I’ve been looking for some new, substantive reading on UX design for awhile now and came back to UX Matters this afternoon after having written it off a couple years ago as too academic. I was persuaded otherwise because two of their recent articles have some great and very timely ideas relevant to Opower’s product team that might help inform our thinking around how we want to work as we continue to grow our team and evolve our methods and workflow.
The first article, Agile User Experience Design, answers a reader’s question: “In your experience, what are the gaps between the agile development model and user experience design? What is the best way to fill these gaps?”
One thing that caught my attention in this article:
Recently, when working with a development team that didn’t have well-defined user stories that would allow them to define priorities or the scope of each iteration of the project, I volunteered to write the user stories myself. Having a clear vision and requirements are essential prerequisites to doing effective UX design, especially when working on a tight schedule. Whenever these are lacking on a project, I do whatever I can to bring clarity, even if it means that I need to take a greater role in requirements definition than a UX professional typically would.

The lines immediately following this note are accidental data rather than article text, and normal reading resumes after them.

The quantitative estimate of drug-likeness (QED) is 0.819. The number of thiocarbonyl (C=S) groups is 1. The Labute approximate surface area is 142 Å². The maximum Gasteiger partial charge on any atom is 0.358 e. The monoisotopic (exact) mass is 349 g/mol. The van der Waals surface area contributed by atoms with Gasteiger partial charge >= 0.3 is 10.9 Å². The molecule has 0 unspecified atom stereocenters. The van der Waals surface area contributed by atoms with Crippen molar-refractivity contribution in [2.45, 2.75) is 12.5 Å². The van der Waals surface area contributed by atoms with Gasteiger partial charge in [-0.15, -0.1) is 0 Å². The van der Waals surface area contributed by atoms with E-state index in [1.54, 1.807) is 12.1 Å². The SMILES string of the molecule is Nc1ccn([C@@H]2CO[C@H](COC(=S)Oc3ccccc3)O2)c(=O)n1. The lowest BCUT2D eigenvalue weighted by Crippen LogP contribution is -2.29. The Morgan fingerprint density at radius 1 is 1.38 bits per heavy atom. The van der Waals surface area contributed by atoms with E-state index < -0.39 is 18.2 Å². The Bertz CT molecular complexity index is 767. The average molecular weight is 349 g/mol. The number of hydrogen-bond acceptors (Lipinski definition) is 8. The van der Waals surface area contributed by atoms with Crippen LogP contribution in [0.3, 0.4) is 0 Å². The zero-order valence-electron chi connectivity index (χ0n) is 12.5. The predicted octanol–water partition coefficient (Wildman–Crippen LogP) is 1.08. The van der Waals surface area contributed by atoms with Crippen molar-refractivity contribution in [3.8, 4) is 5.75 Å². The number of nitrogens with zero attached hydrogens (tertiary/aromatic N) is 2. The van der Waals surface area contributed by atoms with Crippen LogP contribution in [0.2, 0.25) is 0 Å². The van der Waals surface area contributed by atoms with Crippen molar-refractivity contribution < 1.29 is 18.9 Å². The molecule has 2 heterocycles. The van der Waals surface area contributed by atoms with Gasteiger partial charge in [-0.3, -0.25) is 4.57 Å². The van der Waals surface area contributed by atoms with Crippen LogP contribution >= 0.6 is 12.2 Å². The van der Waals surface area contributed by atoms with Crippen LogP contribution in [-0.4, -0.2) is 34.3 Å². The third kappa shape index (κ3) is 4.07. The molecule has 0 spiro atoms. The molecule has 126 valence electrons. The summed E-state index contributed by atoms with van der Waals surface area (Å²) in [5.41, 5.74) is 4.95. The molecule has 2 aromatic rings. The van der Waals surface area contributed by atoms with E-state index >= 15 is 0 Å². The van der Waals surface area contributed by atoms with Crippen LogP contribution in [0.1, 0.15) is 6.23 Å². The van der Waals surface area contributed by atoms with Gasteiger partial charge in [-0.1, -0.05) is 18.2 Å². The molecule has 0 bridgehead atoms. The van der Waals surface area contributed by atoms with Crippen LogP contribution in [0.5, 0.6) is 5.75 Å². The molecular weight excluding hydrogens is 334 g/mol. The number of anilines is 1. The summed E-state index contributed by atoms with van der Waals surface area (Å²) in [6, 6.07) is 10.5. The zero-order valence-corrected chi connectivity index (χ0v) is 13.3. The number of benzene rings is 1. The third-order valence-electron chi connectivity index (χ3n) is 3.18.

One thing I really like about working at Opower is that I work very closely with the Director of Product and the Product Manager for my scrum team. I get to take an early and active role in requirements definition, which means I gain clarity on the primary UX concerns and am better prepared to advocate for those concerns and make recommendations to my engineering team during the development cycle. It’s a much better position to be in than doing sprint-ahead design work. However, I will admit that my design work is six months out on our roadmap, and that I don’t think that the other designers on my team don’t have the luxury of time. That said, I think the value is clear that, even on a condensed timeline, UX should be included as early as possible during requirements definition.
UX and Front-end development
I also think that the ideas in Great User Experiences Require Great Front-End Development are on point—basically that front-development is within the purview of UX and should be owned by the UX team. I think anybody who is attune to the web design community will recognize this in all the blog posts and tweets asserting that a web designer isn’t really a web designer if they can’t code there designs. The reason is because there is a very thin line between user interface design, interaction design, and front-end development, where product development is concerned. And for this reason, I see the UX developer role as becoming an essential addition to UX teams, and fundamental to easing the transition between product vision and implementation.You should browse more of my posts and find what's worth reading